Education: High quality of pre-K is not carrying over
Yet another study on state education systems and West Virginia is at or near the bottom, right? Not this time.
WalletHub’s “2022’s States with the Best and Worst Early Education Systems,” has the Mountain State ranked ninth in the nation.
In fact, we are ranked eighth for both access and quality. Yes, the education available to pre-K age children in West Virginia is truly quality education, not just babysitting. Though we are used to seeing the state placed near the bottom in studies such as this one, when it comes to early education, it did not place in the bottom five in any category WalletHub highlighted for the study.
Where there is considerable room for improvement is West Virginia ranking 35th for resources and economic support of early education. And it is perhaps that figure that gives us some insight as to why the soaring start for our kids falls apart as they work their way through the K-12 system … which does tend to make an appearance at the bottom of similar studies.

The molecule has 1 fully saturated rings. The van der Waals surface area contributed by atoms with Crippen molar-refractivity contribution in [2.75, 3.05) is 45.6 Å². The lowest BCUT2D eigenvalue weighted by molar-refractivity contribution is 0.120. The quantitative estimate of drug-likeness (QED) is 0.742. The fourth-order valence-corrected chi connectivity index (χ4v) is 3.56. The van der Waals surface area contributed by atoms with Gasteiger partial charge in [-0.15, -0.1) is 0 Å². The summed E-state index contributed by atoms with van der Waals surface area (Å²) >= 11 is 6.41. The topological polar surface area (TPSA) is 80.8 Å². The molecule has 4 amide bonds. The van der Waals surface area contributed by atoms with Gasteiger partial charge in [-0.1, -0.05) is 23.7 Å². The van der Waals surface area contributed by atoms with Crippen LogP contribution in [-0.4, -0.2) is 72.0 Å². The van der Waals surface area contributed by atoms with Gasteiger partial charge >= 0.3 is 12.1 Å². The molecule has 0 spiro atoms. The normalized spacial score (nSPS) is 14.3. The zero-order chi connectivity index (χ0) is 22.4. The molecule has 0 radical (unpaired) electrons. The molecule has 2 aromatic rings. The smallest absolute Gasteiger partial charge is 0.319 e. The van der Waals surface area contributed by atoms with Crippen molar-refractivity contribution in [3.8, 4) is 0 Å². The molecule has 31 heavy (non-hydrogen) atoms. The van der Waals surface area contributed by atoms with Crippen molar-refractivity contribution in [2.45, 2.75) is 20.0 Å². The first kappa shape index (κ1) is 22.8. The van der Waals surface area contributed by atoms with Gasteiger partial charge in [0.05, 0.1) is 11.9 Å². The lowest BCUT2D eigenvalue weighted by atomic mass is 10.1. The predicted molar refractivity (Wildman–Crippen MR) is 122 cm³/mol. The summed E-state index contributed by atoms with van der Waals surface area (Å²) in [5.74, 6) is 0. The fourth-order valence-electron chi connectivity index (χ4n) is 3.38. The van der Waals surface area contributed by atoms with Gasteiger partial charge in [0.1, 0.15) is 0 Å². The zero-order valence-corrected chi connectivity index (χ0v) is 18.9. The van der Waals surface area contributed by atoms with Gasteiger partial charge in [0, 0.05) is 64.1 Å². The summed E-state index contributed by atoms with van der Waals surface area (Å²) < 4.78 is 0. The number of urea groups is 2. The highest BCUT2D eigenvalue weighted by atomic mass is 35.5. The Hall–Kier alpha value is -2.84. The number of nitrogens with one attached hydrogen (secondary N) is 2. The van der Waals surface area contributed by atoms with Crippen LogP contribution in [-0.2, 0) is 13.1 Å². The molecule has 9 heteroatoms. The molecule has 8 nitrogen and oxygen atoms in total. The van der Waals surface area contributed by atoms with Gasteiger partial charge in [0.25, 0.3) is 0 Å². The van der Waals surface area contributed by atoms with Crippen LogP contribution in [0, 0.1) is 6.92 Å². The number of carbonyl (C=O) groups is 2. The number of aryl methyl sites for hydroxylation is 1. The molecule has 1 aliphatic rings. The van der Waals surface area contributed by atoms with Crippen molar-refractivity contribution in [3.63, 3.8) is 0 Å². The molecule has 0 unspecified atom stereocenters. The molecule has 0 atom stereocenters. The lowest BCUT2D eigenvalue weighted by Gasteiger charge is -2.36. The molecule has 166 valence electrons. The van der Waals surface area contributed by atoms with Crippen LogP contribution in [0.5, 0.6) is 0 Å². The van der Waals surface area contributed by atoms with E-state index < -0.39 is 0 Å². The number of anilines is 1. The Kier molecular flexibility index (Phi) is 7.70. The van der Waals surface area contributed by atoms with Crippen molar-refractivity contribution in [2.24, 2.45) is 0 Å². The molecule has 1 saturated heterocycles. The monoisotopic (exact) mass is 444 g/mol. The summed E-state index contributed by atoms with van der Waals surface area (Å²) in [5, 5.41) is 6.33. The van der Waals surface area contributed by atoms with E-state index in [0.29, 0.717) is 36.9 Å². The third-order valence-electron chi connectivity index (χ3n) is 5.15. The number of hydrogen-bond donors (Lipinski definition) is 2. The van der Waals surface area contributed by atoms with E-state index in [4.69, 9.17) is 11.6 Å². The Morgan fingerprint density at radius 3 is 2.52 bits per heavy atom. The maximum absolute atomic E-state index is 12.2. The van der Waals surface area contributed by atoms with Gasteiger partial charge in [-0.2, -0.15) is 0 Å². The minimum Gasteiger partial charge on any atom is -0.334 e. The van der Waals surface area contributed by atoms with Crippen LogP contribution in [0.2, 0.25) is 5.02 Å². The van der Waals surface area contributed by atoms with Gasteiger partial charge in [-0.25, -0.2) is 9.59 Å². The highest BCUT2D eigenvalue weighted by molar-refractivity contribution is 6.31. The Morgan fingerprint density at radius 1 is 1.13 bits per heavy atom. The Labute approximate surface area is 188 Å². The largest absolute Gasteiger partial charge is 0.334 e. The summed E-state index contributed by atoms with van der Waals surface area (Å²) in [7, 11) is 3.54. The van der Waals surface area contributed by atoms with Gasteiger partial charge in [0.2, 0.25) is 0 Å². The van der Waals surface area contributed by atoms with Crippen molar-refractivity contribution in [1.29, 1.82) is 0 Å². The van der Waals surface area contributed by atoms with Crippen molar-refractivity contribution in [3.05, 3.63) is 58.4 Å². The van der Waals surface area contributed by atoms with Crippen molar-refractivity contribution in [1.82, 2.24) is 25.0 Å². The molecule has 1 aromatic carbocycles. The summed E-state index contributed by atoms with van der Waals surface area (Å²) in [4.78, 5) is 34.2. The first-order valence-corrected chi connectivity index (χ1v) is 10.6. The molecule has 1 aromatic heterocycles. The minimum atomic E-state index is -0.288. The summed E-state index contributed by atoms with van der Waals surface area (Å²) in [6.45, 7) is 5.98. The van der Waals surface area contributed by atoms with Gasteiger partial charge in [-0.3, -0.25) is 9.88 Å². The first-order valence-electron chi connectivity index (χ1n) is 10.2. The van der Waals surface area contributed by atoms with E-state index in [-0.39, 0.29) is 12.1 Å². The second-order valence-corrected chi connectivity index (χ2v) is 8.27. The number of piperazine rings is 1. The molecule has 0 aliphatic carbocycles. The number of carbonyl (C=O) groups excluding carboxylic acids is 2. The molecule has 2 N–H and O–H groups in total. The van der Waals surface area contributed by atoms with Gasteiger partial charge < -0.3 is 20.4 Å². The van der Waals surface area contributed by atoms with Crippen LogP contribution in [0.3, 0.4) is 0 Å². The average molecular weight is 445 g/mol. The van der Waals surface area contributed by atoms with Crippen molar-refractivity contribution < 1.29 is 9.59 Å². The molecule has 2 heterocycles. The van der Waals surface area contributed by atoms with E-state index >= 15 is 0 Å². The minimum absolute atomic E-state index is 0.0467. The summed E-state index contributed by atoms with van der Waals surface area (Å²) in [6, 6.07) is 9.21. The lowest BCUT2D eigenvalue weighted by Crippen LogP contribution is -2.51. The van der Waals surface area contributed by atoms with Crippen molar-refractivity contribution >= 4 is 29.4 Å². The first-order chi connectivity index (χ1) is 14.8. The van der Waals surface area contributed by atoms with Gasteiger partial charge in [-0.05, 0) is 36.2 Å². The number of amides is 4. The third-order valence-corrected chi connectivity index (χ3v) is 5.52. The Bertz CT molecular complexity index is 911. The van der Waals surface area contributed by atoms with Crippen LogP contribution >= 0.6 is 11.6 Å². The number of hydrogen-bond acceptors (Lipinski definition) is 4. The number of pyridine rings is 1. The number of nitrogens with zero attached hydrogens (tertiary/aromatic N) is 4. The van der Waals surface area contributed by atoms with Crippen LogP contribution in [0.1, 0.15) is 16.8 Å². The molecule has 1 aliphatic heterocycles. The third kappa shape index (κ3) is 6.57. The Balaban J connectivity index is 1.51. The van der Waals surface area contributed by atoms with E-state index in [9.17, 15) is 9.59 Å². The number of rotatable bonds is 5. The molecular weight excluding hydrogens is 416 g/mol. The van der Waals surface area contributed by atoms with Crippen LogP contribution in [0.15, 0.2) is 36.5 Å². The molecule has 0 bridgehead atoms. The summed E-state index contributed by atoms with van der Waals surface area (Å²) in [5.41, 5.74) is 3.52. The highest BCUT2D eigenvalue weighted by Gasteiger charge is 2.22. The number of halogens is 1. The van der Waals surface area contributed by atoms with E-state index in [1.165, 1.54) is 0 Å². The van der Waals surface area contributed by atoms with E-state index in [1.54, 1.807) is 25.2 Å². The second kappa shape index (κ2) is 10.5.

“Children enrolled in early education programs are more likely to be academically prepared for future grades, as well as have higher graduation rates and higher earning potential than those who are not enrolled, according to the National Education Association,” said the introduction to WalletHub’s research.
But here, it seems as though we are preparing those children, and then letting them down. What are we getting wrong?
It may be the complexities and challenges faced in our K-12 schools mirror those of the state as a whole, in a way that does not affect those teaching younger children to the same degree.
Whatever is being done right by our early educators should serve as an example to the entire public school system — remembering of course that common sense must prevail, rather than simply throwing our hands in the air when scaling up doesn’t work but adapting and modifying might have.
We owe it to our kids to keep giving them the same quality education they receive at age 17 or 18 as they receive at age 3 or 4. Clearly we are capable of doing good things for our kids. We can’t afford to give up on them.